The process described in the previous paragraph details a complex set of applications and processes, which I have only touched at a very high level. However, all of this process can translate out to the web as well. Even the Underwriter and the policy manager can be internet connected. The Domino server handles all of the workflow. If someone uses a LotusScript module that performs some on-screen tasks, the script can now be translated to a Java app on the fly and perform the same function on the screen of the web Browser as it would have been seen on a Notes client. This becomes a big cost saving for people that have invested in Notes already. All of the knowledge that has grown within Notes gets passed out to the web in standard protocols and languages without any high investment of re-training the entire team.
All of the desktops, databases, views, documents and scripts you create can be easily passed to the web and all of your users can create and add to the web content as easily as using a simple e-mail program and they can even attach files. Domino makes all of this happen in one box with live interactivity and movement of information online.
Nothin' but News and Sites
Next to free web access, companies are also concerned about employees having free Usenet newsgroup access. The best part of Notes/Domino v4.5 is that you can control both. If during business hours, you know that your users are generally in the office, you make sure that you are not
configuring your Internet connection as if your company was an ISP. A Notes Web database can be configured to hold all of the web sites and pages that are required for daily business and Domino updates them regularly within the database to make sure the latest info is at your user's fingertips.
A similar set-up can be made for Newsgroups as well. On web there is a tonne of information which users can spend hours searching for on company time, or they may just spend hours rifling through all the occurrences of "XXX" they can get out of AltaVista. The difference with Newsgroups is that all of the categories are kept in a nice neat list and your users can spend less time looking for the occurrences of "XXX" and just waste hours reading "XXX". To some this scenario is just humorous and to others it might be offensive, but there are many companies that I have shown have users surfing web sites and newsgroups on company time through their firewall logs that are not business related. Mind you, I've always considered Dilbert to be business oriented. A newsgroup database can be configured in Notes to show only the newsgroups employees need to access for business and news purposes. This lets companies close their Firewalls to the point of only needing to allow the Domino servers to communicate through it to gather information and push information out on the Net.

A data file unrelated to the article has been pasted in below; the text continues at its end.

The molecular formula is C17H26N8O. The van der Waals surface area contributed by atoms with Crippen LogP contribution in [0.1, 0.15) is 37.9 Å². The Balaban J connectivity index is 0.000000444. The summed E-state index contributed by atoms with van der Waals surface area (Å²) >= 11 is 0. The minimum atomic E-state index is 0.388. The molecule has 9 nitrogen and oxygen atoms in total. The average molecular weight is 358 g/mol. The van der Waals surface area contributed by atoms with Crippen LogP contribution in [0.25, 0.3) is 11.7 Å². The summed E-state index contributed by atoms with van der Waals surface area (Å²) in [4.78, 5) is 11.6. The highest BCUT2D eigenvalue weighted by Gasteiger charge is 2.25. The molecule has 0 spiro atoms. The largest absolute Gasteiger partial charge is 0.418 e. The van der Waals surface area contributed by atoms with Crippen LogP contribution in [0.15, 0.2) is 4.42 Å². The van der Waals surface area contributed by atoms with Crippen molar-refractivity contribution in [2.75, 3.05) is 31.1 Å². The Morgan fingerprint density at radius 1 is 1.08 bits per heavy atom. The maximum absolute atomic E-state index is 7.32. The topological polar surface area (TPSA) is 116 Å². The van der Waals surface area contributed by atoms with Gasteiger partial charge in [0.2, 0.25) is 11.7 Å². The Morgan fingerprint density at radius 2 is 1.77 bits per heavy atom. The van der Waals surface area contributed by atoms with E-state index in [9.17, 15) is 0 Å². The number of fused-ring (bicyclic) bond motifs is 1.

When users connect to an ISP and access the company web site, it will usually be outside of regular business hours. This means they can surf any web site or peruse any news group they like while they are paying for the access themselves and not consuming corporate bandwidth with the latest shareware games and new levels for Quake.
What Time Is It?
The one feature that is perhaps long overdue in Lotus Notes is calendar and scheduling. Now users can easily schedule meetings with others, reserve meeting rooms, manage tasks, and make sure they get out of the office before the boss returns by checking his schedule. I feel for all of you that had to travel the frustrating road of integrating Lotus Organizer or Microsoft Schedule+ or any other scheduling package with Notes. I've been there many times, and it was usually not easy, not up-to-date or not working!
Now all of your meetings and appointments are trapped in Notes and accurate. This scheduled information is now also available to you on the web through Domino. Dial into the corporate network or any ISP, and you have instant access to your up-to-the-minute schedule and you can confirm which boring document review meetings your boss has dropped on you at 7:30 the next morning.
Has the Mail Arrived Yet?